Screening for Preeclampsia Update

In accordance with recommendations in standard of care set forth by the American College of Obstetricians and Gynecologists; AWHA will no longer be performing urine dip stick screening on obstetrical patients.

Screening for Preeclampsia will take place in the form of routine blood pressure measurement and detailed medical history.

acog recommendation

Click Here To Download The ACOG Statement

Zika Virus Video Q&A

With Amy Roth - Clinical Manager at Academy Women's Healthcare Associates

What is the Zika Virus?

Zika Virus is a viral infection, primarily transmitted by Mosquito bites. Women can also be infected by unprotected male sexual partners who may have the infection.

Are there any Mosquito borne cases here in Colorado?

No, there are currently no infections from mosquito’s in Colorado.

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JustHers App for iPhone and iPad

The First Ever All-Inclusive App for Women

Pregnancy can be one of the most beautiful and wonderful things a woman experiences, but it can also be scary.

There are so many questions and worries!

Now, expectant moms have a new tool to help them understand and navigate through their pregnancies.

Academy Women’s Healthcare, the largest obgyn practice serving Southern Colorado, is proud to introduce the JustHers App for your iPhone and iPad.

JustHers App

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Opinion on Planned Home Births

Issued By The American College of Obstetricians and Gynecologists

ABSTRACT: Although the Committee on Obstetric Practice believes that hospitals and birthing centers are the safest setting for birth, it respects the right of a woman to make a medically informed decision about delivery.

Women inquiring about planned home birth should be informed of its risks and benefits based on recent evidence. Specifically, they should be informed that although the absolute risk may be low, planned home birth is associated with a twofold to threefold increased risk of neonatal death when compared with planned hospital birth.

Importantly, women should be informed that the appropriate selection of candidates for home birth; the availability of a certified nurse–midwife, certified midwife, or physician practicing within an integrated and regulated health system; ready access to consultation; and assurance of safe and timely transport to nearby hospitals are critical to reducing perinatal mortality rates and achieving favorable home birth outcomes.

Click here to download the study (PDF)

January 20, 2011

Washington, DC — The American College of Obstetricians and Gynecologists (The College) issued a Committee Opinion today that says although the absolute risk of planned home births is low, published medical evidence shows it does carry a two- to three-fold increase in the risk of newborn death compared with planned hospital births. A review of the data also found that planned home births among low risk women are associated with fewer medical interventions than planned hospital births.

“As physicians, we have an obligation to provide families with information about the risks, benefits, limitations and advantages concerning the different maternity care providers and birth settings,” said Richard N. Waldman, MD, president of The College. “It’s important to remember that home births don’t always go well, and the risk is higher if they are attended by inadequately trained attendants or in poorly selected patients with serious high-risk medical conditions such as hypertension, breech presentation, or prior cesarean deliveries.” Based on the available data, The College believes that hospitals and birthing centers are the safest place for labor and delivery.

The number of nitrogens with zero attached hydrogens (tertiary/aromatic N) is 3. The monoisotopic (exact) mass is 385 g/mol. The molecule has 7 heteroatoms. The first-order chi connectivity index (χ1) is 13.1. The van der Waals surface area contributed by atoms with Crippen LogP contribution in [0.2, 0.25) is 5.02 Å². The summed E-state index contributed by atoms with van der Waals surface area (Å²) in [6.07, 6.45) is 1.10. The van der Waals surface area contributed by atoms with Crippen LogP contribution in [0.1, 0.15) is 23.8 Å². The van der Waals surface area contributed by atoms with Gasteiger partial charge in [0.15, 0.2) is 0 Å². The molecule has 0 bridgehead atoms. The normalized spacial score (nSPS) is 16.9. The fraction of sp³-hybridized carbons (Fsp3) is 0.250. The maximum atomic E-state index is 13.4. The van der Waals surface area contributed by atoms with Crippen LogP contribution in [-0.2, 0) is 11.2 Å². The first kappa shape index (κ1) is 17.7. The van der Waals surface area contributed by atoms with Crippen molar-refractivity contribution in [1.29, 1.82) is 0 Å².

Although The College does not support planned home births given the published medical data, it emphasizes that women who decide to deliver at home should be offered standard components of prenatal care, including Group B Strep screening and treatment, genetic screening, and HIV screening. It also is important for women thinking about a planned home birth to consider whether they are healthy and considered low-risk and to work with a Certified Nurse Midwife, Certified Midwife, or physician that practices in an integrated and regulated health system; have ready access to consultation; and have a plan for safe and quick transportation to a nearby hospital in the event of an emergency.

The recommendations state that a prior cesarean delivery is an absolute contraindication to planning a home birth due to the risks, including uterine rupture. Women who want to try for a vaginal birth after cesarean are advised to do so only in a hospital where emergency care is immediately available. Attempting a home birth also is not advised for women who are postterm (greater than 42 weeks gestation), carrying twins, or have a breech presentation because all carry a greater risk of perinatal death.

 

Committee Opinion #476, “Planned Home Birth,” is published in the February 2011 issue of Obstetrics & Gynecology.

The American College of Obstetricians and Gynecologists is the nation’s leading group of physicians providing health care for women. As a private, voluntary, nonprofit membership organization of approximately 55,000 members, The American College of Obstetricians and Gynecologists strongly advocates for quality health care for women, maintains the highest standards of clinical practice and continuing education of its members, promotes patient education, and increases awareness among its members and the public of the changing issues facing women’s health care.